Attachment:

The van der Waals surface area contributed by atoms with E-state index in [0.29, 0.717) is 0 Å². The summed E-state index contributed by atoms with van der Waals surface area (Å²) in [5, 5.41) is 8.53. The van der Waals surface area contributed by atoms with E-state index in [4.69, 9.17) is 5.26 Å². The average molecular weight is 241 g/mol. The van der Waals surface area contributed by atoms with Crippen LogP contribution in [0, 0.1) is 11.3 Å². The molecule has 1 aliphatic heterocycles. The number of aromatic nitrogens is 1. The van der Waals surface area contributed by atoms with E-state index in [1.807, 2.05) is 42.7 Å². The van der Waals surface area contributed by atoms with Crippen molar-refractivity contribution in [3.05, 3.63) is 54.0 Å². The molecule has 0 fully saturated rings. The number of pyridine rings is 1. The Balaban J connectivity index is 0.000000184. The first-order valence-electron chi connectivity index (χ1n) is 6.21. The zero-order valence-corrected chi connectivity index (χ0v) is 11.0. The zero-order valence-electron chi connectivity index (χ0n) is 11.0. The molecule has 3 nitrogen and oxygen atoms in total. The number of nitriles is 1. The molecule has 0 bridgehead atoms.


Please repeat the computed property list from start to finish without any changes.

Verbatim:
The van der Waals surface area contributed by atoms with E-state index in [0.29, 0.717) is 0 Å². The summed E-state index contributed by atoms with van der Waals surface area (Å²) in [5, 5.41) is 8.53. The van der Waals surface area contributed by atoms with E-state index in [4.69, 9.17) is 5.26 Å². The average molecular weight is 241 g/mol. The van der Waals surface area contributed by atoms with Crippen LogP contribution in [0, 0.1) is 11.3 Å². The molecule has 1 aliphatic heterocycles. The number of aromatic nitrogens is 1. The van der Waals surface area contributed by atoms with E-state index in [1.807, 2.05) is 42.7 Å². The van der Waals surface area contributed by atoms with Crippen molar-refractivity contribution in [3.05, 3.63) is 54.0 Å². The molecule has 0 fully saturated rings. The number of pyridine rings is 1. The Balaban J connectivity index is 0.000000184. The first-order valence-electron chi connectivity index (χ1n) is 6.21. The zero-order valence-corrected chi connectivity index (χ0v) is 11.0. The zero-order valence-electron chi connectivity index (χ0n) is 11.0. The molecule has 3 nitrogen and oxygen atoms in total. The number of nitriles is 1. The molecule has 0 bridgehead atoms.